BNSF’s announcement came merely a week after the Obama Administration announced its proposed regulations for trains carrying oil obtained via hydraulic fracturing (“fracking”) from North Dakota's Bakken Shale basin.  

The rail industry’s position on speed limits for “bomb trains” is simple: they continuously claim velocity has nothing to do with oil-by-rail accidents or safety.

For example, Big Rail — as revealed by DeSmogBlog — lobbied against all proposed oil train speed reductions in its dozen or so private meetings at the Obama White House before the unveiling of the proposed oil-by-rail regulations. 

Recent statements by rail industry CEOs during investor calls put the heads of many companies on record opposing oil-by-rail speed limits for the first time.

Wed, 2014-07-23 10:51Justin Mikulka
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Obama Administration Releases Weak Proposed Rules On Crude By Rail After Industry Lobbying Blitz

The Department of Transportation released its Notice of Proposed Rulemaking today for the transportation of crude oil and ethanol by rail. With the release of the proposed new regulations, a public comment period now begins before the rules will be finalized.

The proposed rules offer a wide variety of options for the public to comment on with the weakest proposals essentially being the status quo, as is the case for the rail tank car recommendations.

These proposed regulations have been under review for the past several months at the White House’s Office of Information of Regulatory Affairs where industry lobbyists have been hard at work to weaken and delay the regulations. An initial review of the proposal makes it clear their efforts have paid off and first reactions from advocates for increased safety reflect this.

Matt Krogh, of ForestEthics, the group which recently released a website where people can check if they are within the blast zone for the oil trains, released a statement telling the Obama administration to “go back to the drawing board and put public safety first.”

“Today the Obama administration announced weak new standards for high-hazard flammable trains that give the oil industry a license to threaten the safety of millions of Americans and leave communities and emergency responders holding the bag.

The administration seems to have carefully calculated and managed the inconvenience of these rules to the oil industry, but they’ve severely underestimated the threat of these trains to the American public.”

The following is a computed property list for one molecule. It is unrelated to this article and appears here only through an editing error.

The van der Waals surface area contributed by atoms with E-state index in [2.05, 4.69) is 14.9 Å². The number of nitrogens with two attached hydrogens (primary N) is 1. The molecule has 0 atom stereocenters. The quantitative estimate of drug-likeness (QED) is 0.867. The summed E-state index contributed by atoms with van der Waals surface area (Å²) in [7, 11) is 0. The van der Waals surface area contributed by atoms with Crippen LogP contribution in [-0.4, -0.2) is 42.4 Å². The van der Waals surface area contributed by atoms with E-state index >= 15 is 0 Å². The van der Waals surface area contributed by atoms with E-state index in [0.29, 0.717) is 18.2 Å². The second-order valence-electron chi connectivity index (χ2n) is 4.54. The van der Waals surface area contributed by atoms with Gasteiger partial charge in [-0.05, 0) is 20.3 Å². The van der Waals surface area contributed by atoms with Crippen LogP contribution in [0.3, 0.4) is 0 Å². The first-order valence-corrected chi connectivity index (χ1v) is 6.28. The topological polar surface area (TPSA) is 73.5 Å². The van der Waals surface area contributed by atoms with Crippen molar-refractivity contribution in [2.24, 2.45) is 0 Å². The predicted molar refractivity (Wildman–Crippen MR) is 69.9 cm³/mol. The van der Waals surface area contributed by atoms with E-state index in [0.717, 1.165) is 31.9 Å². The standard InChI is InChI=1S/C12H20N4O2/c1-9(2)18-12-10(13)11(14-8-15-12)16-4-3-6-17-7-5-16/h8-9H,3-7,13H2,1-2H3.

A review of the proposal reveals many things in the industry’s favor.

Mon, 2014-07-21 08:13Justin Mikulka
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Exclusive: E-mails Reveal Feds and Rail Companies Pressured States to Keep Oil-by-Rail Information Secret

Documents released to DeSmogBlog by the Washington State Military Department reveal that both the Department of Transportation (DOT) and rail companies attempted to pressure states including Washington to keep information about Bakken crude oil trains from the public.

As previously reported on DeSmogBlog, while rail companies have been asserting that information about the frequency and routes of Bakken oil trains was “security sensitive,” the Federal Railroad Administration and the Transportation Security Administration were saying the opposite.

However, that didn’t stop the Department of Transportation from pressuring states like Washington only to release information on a “need to know” basis. A document provided to the states by the department argues against the public’s right to know:

This data is intended for those persons with a need-to-know; that is, first responders at the state and local level, as well other appropriate emergency response planners. DOT expects the SERCs to treat this data as confidential, providing it only to those with a need-to-know, and with the understanding that recipients of the data will continue to treat it as confidential.

The Department of Transportation went on to explain why it thought it was “appropriate” to keep the oil train information from the public.